•Llamas require the same food (unlike with donkeys, it’s safe to feed them Rumensin-medicated products), vaccinations, and foot care as other small ruminants. It’s easy to treat them as just another member of the herd or flock.
• Llamas, however, are more aloof than donkeys. While most donkeys crave human interaction, the average llama doesn’t. This makes it more difficult to catch and handle them for routine maintenance chores.
• Llamas don’t do well in hot, muggy climates, where they’re prone to heat exhaustion. Depending on the length of their fleeces, llamas require full or partial shearing at least once a year.
• Llamas don’t live as long as donkeys. The average llama lives 15 years.
Choosing a Livestock Guardian Llama
Many full-size llamas make excellent guardians. Keep these thoughts in mind when choosing one for your flock or herd:
• Llamas are in their element when guarding livestock against less aggressive predators such as foxes or a dog or two; they are not effective at dealing with big guns such as mountain lions or bears or with packs of aggressive canids, all of which can easily kill or maim a guardian llama.
• Llamas guard by alarm calling (once you’ve heard this cry you’ll never forget it) and then either attacking the predator or moving their charges to a place of safety. They also can work well in pairs, in which case one may attack while the other herds the animals they guard to safety.
• Choose a sound, healthy, fairly human-friendly female or gelded male to guard your livestock. See the llama section of this book to learn how to choose the best one. If choosing two, it’s best to select two llamas of the same sex.
• Again, consider adoption. Many llama rescues also test potential guardian llamas with sheep and goats, and they, too, consider adopted llamas returnable if they don’t work out. There are many, many llamas in rescues throughout North America. Visit the Southeast Llama Rescue Web site (see Resources) for more information.
For thousands of years, stalwart European, Middle Eastern, and Asian guard dogs of dozens of types and breeds have watched over herds of goats and flocks of sheep, protecting them from predation by wolves, bears, jackals, and human thieves. Some of these dogs eventually made their way to North America. Now, according to current NASS figures, nearly 33 percent of American sheep and goat producers use livestock guardian dogs, representing 20 or more breeds.
How They Work
All of the livestock guardian breeds are large, intelligent, strong-willed, and potentially aggressive and dominant dogs, so they aren’t to be casually handled by the faint of heart. Most are aggressive toward other dogs; they sometimes kill household pets that wander in with their charges, and some fight to the death with other guardian dogs of the same sex.
Since most predators strike at night, livestock guardian dogs are most active after dark. Barking is their primary means of warning off intruders, so expect a lot of nighttime barking from your LGDs.
Before buying a livestock guardian dog, visit LGD breeders and livestock owners who keep them. Compare philosophies and training methods. Know what you’re getting into before you bring a dog home. It’s best to buy an adult dog that is already familiar with guarding the species you raise, but if buying a puppy is your only option, here are a few pointers to keep in mind:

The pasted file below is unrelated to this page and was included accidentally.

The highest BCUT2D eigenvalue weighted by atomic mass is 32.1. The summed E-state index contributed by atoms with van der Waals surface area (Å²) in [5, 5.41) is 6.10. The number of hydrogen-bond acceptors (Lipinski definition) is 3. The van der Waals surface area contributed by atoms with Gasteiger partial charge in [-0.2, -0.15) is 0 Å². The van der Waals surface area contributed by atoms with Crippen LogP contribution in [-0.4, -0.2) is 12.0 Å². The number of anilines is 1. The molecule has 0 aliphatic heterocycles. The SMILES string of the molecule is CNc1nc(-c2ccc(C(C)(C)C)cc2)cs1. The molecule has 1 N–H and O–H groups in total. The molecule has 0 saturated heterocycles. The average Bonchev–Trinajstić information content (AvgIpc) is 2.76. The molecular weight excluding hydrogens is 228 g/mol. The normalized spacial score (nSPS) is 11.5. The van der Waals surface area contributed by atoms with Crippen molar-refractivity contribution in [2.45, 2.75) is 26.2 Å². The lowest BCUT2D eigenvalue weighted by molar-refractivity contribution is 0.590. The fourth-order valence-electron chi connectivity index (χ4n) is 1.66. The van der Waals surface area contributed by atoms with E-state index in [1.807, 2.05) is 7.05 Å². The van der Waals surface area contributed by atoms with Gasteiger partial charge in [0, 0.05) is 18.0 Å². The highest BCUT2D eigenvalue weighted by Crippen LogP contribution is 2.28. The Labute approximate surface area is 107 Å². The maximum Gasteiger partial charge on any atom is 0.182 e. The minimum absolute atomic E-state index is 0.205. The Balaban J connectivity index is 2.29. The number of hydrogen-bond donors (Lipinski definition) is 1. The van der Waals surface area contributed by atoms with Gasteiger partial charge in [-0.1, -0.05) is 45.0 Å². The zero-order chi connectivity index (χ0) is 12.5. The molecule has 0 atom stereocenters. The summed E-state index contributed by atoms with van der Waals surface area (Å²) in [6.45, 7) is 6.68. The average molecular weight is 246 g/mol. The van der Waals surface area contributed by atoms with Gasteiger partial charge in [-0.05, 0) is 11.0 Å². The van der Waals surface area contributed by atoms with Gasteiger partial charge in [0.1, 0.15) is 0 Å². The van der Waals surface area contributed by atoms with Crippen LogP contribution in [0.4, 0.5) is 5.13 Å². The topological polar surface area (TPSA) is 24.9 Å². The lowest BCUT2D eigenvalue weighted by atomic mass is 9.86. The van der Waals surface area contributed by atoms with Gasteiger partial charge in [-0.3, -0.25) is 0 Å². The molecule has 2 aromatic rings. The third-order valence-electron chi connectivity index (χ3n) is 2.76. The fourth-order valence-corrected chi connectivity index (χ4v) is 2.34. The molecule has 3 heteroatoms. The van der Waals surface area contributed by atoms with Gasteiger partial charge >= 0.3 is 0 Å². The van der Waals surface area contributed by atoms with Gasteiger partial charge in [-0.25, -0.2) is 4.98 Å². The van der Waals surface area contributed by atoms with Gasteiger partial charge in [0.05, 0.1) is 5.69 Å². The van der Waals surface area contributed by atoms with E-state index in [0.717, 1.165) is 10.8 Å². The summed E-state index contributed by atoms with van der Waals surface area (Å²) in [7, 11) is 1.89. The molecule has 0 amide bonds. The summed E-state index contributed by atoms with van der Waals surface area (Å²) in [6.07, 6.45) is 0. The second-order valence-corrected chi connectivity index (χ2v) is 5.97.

• To be effective, livestock guardian dogs must be bonded to and stay with the livestock they’re expected to guard. During their prime socialization period (from 4 to 14 weeks of age), it’s important to minimize human interaction with LGD puppies. However, don’t believe those who insist a guardian puppy should never be cuddled or played with. LGD puppies should look forward to interacting with humans, but it’s important to play with the puppy on her own turf rather than taking her to the house or for rides in the truck; she needs to understand that watching her livestock pals is her primary job.
• Livestock guardian puppies needn’t be trained to watch their charges; the desire to guard has been bred into these dogs for thousands of years. Most begin showing guardian dog behaviors by five or six months of age (scent marking, purposeful barking, and deliberate patrolling), although few become reliable protectors until they achieve mental and physical maturity, usually at about two years of age.
• As they pass through adolescence, most LGD puppies exhibit inappropriate behavior toward their charges, usually in the form of play-chasing. Expect it and work through this phase with reprimands; there’s an effective working livestock guardian waiting on the other side.
• The occasional pup comes along who has no interest in guarding. All breed organizations maintain rescue programs for their dogs, so if you get one of these apathetic types, consider placing your nonworking dog with a rescue group.
Choosing a Livestock Guardian Dog
It pays to be picky when choosing a livestock guardian dog since your animals’ well-being is involved.
• Crosses between two livestock guardian breeds are often the best of both worlds, but avoid crossbreds having one livestock guardian breed parent and another parent of a non-LGD breed. Some become admirable guards, while others take after the non guardian parent and may hurt rather than guard their charges.
• Some livestock guardian breeds, especially breeds recognized by the American Kennel Club, are sometimes bred for show-ring conformation and presence (“look at me” alertness) instead of working ability. Always choose a dog or puppy from working stock rather than show-dog bloodlines.
• Whenever possible, choose an adult dog that has already proved itself as a livestock guardian bonded to the species you raise. Watch the classifieds. When people go out of the sheep, goat, or alpaca business, they often advertise guardian dogs in local papers. Species-specific e-mail lists are excellent hunting grounds, too.
• Give preference to a puppy raised among livestock by a working dam. Bring him home when he’s seven or eight weeks old and place him with a few friendly, nonaggressive individuals of your herd. Give him a safe place to retreat to where his future charges can’t follow him, place his bed and food and water dishes in that spot, and allow him to bond with the species he’ll be guarding.
Excerpted from Storey’s Guide to Raising Miniature Livestock © Sue Weaver. Illustrations by © Elayne Sears. Used with permission of Storey Publishing. You can buy this book from our store: Storey’s Guide to Raising Miniature Livestock